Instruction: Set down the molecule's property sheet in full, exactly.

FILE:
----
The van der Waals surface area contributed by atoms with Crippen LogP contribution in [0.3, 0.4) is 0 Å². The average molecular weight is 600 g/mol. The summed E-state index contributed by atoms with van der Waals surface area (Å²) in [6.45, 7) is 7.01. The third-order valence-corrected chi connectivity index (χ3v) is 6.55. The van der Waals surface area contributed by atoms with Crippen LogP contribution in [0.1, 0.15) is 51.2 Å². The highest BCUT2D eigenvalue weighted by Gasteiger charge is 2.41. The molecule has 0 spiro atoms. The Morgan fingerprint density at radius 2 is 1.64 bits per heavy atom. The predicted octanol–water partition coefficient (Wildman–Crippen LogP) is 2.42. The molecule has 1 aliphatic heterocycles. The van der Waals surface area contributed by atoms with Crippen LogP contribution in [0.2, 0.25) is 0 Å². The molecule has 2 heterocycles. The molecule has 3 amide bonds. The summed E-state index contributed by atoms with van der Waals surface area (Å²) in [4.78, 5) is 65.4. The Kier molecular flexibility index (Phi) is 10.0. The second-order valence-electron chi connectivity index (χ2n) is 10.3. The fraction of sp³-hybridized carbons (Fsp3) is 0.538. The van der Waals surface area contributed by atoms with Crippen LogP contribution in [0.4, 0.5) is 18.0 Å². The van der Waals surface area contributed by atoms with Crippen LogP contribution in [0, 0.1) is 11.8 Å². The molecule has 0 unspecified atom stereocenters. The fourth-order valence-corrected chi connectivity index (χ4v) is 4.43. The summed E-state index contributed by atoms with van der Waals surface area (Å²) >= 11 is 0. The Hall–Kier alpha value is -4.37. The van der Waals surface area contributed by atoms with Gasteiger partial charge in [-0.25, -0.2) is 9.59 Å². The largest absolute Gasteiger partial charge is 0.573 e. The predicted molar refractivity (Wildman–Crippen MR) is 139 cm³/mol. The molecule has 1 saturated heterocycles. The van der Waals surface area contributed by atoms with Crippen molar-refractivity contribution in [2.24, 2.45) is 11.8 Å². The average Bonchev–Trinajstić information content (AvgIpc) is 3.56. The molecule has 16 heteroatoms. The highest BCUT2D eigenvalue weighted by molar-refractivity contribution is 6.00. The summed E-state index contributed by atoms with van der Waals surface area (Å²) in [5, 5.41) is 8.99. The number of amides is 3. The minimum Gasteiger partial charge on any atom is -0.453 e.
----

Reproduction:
The van der Waals surface area contributed by atoms with Crippen LogP contribution in [0.3, 0.4) is 0 Å². The average molecular weight is 600 g/mol. The summed E-state index contributed by atoms with van der Waals surface area (Å²) in [6.45, 7) is 7.01. The third-order valence-corrected chi connectivity index (χ3v) is 6.55. The van der Waals surface area contributed by atoms with Crippen LogP contribution in [0.1, 0.15) is 51.2 Å². The highest BCUT2D eigenvalue weighted by Gasteiger charge is 2.41. The molecule has 0 spiro atoms. The Morgan fingerprint density at radius 2 is 1.64 bits per heavy atom. The predicted octanol–water partition coefficient (Wildman–Crippen LogP) is 2.42. The molecule has 1 aliphatic heterocycles. The van der Waals surface area contributed by atoms with Crippen LogP contribution in [0.2, 0.25) is 0 Å². The molecule has 2 heterocycles. The molecule has 3 amide bonds. The summed E-state index contributed by atoms with van der Waals surface area (Å²) in [4.78, 5) is 65.4. The Kier molecular flexibility index (Phi) is 10.0. The second-order valence-electron chi connectivity index (χ2n) is 10.3. The fraction of sp³-hybridized carbons (Fsp3) is 0.538. The van der Waals surface area contributed by atoms with Crippen LogP contribution in [0.4, 0.5) is 18.0 Å². The van der Waals surface area contributed by atoms with Crippen LogP contribution in [0, 0.1) is 11.8 Å². The molecule has 0 unspecified atom stereocenters. The fourth-order valence-corrected chi connectivity index (χ4v) is 4.43. The summed E-state index contributed by atoms with van der Waals surface area (Å²) >= 11 is 0. The Hall–Kier alpha value is -4.37. The van der Waals surface area contributed by atoms with Gasteiger partial charge in [-0.25, -0.2) is 9.59 Å². The largest absolute Gasteiger partial charge is 0.573 e. The predicted molar refractivity (Wildman–Crippen MR) is 139 cm³/mol. The molecule has 1 saturated heterocycles. The van der Waals surface area contributed by atoms with Crippen molar-refractivity contribution in [2.24, 2.45) is 11.8 Å². The average Bonchev–Trinajstić information content (AvgIpc) is 3.56. The molecule has 16 heteroatoms. The highest BCUT2D eigenvalue weighted by molar-refractivity contribution is 6.00. The summed E-state index contributed by atoms with van der Waals surface area (Å²) in [5, 5.41) is 8.99. The number of amides is 3. The minimum Gasteiger partial charge on any atom is -0.453 e.